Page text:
NYPD Inconsistent on Actually Opening the Mayor’s ‘Open Streets’

Prospect Park West looking south from Garfield Place. Photo: Gersh Kuntzman
Prospect Park West looking south from Garfield Place. Photo: Gersh Kuntzman

The NYPD was guilty of some pretty shoddy execution in the first weekend of the agency’s involvement in the mayor’s second attempt at an open streets program.

The Streetsblog tips line was burning all weekend long with reports of promised open streets that suddenly didn’t get closed to thru car traffic as promised by the mayor on Wednesday last week. More than seven of the latest 12 miles of play streets were supposed to be overseen by the NYPD, but in at least two cases, Bronx precinct commanders appeared to be in defiance of the mayor.

In Morris Park, a member of the Community Board 11 Facebook group posted that the 49th Precinct had bailed on closing Rhinelander Avenue to cars — a decision that came after Streetsblog’s coverage of local Council Member Mark Gjonaj opposition to the safe streets program.

CB11 notice

The 49th Precinct did not respond to a request for comment via Twitter.

In the 52nd Precinct, two roadways — Creston Road between Fordham and Kingsbridge roads and the previously announced Williamsbridge Oval — were being used by cars, according to an area resident (whose prior posts suggested that the 52nd Precinct is not taking open streets very seriously):

Both Bronx developments happened after the 88th Precinct in Brooklyn failed to set up barricades on Thursday and Friday on South Portland Avenue in Fort Greene, according to a resident.

The NYPD declined to comment, but a City Hall spokesman said the problem had been taken care of. (Update: That turned out to be true, according to a Fort Greene reader, who tweeted at us):

But by Monday morning, a Streetsblog reader wrote that the barricades had not been deployed on time … again.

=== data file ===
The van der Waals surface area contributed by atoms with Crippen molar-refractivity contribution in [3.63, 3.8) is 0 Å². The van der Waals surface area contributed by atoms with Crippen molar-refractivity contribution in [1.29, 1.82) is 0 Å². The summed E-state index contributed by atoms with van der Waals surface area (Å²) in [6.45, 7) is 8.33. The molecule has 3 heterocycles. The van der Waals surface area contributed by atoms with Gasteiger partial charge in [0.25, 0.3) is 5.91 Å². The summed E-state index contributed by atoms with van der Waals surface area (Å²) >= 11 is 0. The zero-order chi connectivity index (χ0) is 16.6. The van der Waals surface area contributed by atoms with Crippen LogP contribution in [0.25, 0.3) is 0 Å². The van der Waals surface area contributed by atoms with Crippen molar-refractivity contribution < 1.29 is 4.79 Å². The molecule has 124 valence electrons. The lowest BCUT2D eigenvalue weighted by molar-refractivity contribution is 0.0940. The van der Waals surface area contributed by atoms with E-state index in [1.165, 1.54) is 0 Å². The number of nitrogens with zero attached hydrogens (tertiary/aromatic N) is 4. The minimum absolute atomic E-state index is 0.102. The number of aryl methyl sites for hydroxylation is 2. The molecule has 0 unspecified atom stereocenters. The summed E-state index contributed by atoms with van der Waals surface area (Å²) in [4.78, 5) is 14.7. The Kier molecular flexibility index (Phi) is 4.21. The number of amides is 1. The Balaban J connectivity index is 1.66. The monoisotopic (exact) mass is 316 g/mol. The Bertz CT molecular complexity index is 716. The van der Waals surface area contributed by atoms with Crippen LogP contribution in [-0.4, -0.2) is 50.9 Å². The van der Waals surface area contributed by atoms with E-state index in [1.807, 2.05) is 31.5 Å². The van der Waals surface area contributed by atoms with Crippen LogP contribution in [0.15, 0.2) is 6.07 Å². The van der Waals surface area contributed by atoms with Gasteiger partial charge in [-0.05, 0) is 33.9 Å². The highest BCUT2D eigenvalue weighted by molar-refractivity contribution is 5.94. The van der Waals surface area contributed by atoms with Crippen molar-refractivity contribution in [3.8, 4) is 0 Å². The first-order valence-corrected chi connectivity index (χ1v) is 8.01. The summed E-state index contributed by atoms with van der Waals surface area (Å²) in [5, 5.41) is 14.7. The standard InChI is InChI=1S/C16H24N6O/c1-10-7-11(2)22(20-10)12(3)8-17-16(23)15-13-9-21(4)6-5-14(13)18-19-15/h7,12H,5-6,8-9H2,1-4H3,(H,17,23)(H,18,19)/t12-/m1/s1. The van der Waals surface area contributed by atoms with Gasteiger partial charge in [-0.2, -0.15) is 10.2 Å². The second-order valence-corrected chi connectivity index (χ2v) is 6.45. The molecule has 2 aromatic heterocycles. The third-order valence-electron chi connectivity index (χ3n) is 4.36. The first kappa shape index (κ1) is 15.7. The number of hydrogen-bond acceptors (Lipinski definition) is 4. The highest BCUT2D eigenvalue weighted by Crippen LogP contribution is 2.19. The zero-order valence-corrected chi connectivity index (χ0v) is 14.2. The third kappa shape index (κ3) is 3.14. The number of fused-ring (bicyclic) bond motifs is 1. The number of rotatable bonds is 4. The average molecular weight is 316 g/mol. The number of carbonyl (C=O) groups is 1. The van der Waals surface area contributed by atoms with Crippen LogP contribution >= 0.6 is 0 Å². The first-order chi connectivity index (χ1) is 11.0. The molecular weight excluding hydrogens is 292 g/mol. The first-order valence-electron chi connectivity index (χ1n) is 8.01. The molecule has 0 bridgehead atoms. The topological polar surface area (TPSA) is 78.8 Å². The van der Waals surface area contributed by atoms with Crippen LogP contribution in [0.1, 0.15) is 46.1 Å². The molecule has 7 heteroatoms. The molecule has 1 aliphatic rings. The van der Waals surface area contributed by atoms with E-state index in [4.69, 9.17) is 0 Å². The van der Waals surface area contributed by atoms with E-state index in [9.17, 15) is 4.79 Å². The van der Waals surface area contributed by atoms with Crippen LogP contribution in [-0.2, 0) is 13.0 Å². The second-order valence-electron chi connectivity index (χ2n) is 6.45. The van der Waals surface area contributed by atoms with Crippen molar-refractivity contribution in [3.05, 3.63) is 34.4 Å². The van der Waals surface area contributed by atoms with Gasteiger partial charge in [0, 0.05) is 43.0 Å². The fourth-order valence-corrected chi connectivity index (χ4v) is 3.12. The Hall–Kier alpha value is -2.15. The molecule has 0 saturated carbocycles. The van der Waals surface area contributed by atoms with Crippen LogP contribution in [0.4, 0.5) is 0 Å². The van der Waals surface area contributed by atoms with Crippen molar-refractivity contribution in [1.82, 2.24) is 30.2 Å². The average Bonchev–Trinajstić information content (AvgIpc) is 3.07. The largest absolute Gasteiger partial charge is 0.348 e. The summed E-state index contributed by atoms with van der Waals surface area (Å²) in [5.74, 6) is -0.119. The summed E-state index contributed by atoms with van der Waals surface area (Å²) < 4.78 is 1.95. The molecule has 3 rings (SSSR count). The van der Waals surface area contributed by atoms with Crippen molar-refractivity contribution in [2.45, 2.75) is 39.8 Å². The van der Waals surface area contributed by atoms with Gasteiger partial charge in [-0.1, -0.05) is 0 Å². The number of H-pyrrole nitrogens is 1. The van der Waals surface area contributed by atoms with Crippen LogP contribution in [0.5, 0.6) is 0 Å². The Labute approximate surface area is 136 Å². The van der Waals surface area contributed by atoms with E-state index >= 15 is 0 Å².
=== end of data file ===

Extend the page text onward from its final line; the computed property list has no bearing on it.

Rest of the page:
“The City Hall spokesman is wrong,” wrote the Fort Greene resident. “The 88th Precinct cops have been slow to set up the barricades every morning since this started Thursday. I’ve seen them coming by a little before noon and put them out (vs. advertised 8 am start time). Some days barricade vigilantes do it earlier. They are not yet out today [Monday]. I am sitting near my window hearing cars go by. However, they are quite prompt in coming by to remove them at 8 p.m.”

And on Saturday — two days into its participation in the program, the 66th Precinct failed to open up East Seventh Street in Brooklyn, between Ditmas and Caton avenues, according two two residents of the neighborhood, each sending emails of concern to Streetsblog.

And in Long Island City, the 108th Precinct failed to set up barriers to block thru-traffic on 27th Street, according to Streetsblog reader Jason Dumelie, who sent pictures verifying that car drivers were using the roadway between Hunter Street and Queens Plaza like nothing had changed.

That said, the program appears to be operating as designed in many areas. When they weren’t spending time enjoying the 34th Avenue open street, residents of Jackson Heights and Corona were on Twitter praising it.

And Streetsblog found joy in Carroll Gardens, Park Slope and Prospect Park South as the open streets created space for kids to play without fear — prompting a music video from our in-house satire band, The Speeders.

Streetsblog will be updating this story on Monday as we hear more.